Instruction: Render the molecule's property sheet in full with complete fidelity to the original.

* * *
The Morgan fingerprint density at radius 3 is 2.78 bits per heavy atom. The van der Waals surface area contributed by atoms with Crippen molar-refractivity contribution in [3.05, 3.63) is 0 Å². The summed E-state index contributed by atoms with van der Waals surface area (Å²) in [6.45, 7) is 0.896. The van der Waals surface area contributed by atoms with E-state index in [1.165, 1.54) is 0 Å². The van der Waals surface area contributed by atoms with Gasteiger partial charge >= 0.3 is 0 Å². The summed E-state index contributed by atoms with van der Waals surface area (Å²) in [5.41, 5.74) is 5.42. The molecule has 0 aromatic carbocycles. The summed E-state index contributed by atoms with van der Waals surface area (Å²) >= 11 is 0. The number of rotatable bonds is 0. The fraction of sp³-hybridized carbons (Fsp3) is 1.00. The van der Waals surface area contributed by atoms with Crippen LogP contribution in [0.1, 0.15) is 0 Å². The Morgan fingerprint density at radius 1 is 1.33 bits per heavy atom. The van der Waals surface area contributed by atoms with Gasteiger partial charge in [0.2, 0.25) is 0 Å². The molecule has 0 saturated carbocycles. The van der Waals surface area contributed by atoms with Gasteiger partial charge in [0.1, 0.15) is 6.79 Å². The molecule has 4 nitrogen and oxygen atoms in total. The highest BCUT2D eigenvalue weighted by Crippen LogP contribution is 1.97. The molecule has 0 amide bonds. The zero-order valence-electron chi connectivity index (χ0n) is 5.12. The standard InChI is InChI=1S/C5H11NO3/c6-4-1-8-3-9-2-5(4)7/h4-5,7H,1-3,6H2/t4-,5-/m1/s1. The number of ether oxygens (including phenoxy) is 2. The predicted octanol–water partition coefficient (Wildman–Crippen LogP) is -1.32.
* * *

The Morgan fingerprint density at radius 3 is 2.78 bits per heavy atom. The van der Waals surface area contributed by atoms with Crippen molar-refractivity contribution in [3.05, 3.63) is 0 Å². The summed E-state index contributed by atoms with van der Waals surface area (Å²) in [6.45, 7) is 0.896. The van der Waals surface area contributed by atoms with E-state index in [1.165, 1.54) is 0 Å². The van der Waals surface area contributed by atoms with Gasteiger partial charge >= 0.3 is 0 Å². The summed E-state index contributed by atoms with van der Waals surface area (Å²) in [5.41, 5.74) is 5.42. The molecule has 0 aromatic carbocycles. The summed E-state index contributed by atoms with van der Waals surface area (Å²) >= 11 is 0. The number of rotatable bonds is 0. The fraction of sp³-hybridized carbons (Fsp3) is 1.00. The van der Waals surface area contributed by atoms with Crippen LogP contribution in [0.1, 0.15) is 0 Å². The Morgan fingerprint density at radius 1 is 1.33 bits per heavy atom. The van der Waals surface area contributed by atoms with Gasteiger partial charge in [0.2, 0.25) is 0 Å². The molecule has 0 saturated carbocycles. The van der Waals surface area contributed by atoms with Gasteiger partial charge in [0.1, 0.15) is 6.79 Å². The molecule has 4 nitrogen and oxygen atoms in total. The highest BCUT2D eigenvalue weighted by Crippen LogP contribution is 1.97. The molecule has 0 amide bonds. The zero-order valence-electron chi connectivity index (χ0n) is 5.12. The standard InChI is InChI=1S/C5H11NO3/c6-4-1-8-3-9-2-5(4)7/h4-5,7H,1-3,6H2/t4-,5-/m1/s1. The number of ether oxygens (including phenoxy) is 2. The predicted octanol–water partition coefficient (Wildman–Crippen LogP) is -1.32.